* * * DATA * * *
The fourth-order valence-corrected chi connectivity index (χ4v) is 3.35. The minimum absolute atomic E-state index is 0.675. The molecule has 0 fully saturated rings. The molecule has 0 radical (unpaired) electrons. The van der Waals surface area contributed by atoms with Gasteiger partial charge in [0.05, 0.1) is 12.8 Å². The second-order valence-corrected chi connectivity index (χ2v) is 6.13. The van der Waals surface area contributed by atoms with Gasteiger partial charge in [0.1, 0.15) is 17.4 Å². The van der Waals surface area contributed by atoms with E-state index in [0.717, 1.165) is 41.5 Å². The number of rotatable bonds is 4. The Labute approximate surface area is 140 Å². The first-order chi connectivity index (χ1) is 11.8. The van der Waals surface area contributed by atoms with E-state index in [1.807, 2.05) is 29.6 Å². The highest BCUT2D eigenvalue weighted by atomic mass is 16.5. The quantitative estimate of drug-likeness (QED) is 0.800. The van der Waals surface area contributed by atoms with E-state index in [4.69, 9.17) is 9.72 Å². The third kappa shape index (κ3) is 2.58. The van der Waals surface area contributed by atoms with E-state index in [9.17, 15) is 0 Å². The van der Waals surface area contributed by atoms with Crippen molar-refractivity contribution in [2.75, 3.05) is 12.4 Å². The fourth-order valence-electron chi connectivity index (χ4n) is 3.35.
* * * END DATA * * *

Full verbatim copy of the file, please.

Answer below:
The fourth-order valence-corrected chi connectivity index (χ4v) is 3.35. The minimum absolute atomic E-state index is 0.675. The molecule has 0 fully saturated rings. The molecule has 0 radical (unpaired) electrons. The van der Waals surface area contributed by atoms with Gasteiger partial charge in [0.05, 0.1) is 12.8 Å². The second-order valence-corrected chi connectivity index (χ2v) is 6.13. The van der Waals surface area contributed by atoms with Gasteiger partial charge in [0.1, 0.15) is 17.4 Å². The van der Waals surface area contributed by atoms with E-state index in [0.717, 1.165) is 41.5 Å². The number of rotatable bonds is 4. The Labute approximate surface area is 140 Å². The first-order chi connectivity index (χ1) is 11.8. The van der Waals surface area contributed by atoms with E-state index in [1.807, 2.05) is 29.6 Å². The highest BCUT2D eigenvalue weighted by atomic mass is 16.5. The quantitative estimate of drug-likeness (QED) is 0.800. The van der Waals surface area contributed by atoms with E-state index in [4.69, 9.17) is 9.72 Å². The third kappa shape index (κ3) is 2.58. The van der Waals surface area contributed by atoms with E-state index in [9.17, 15) is 0 Å². The van der Waals surface area contributed by atoms with Crippen molar-refractivity contribution in [2.75, 3.05) is 12.4 Å². The fourth-order valence-electron chi connectivity index (χ4n) is 3.35.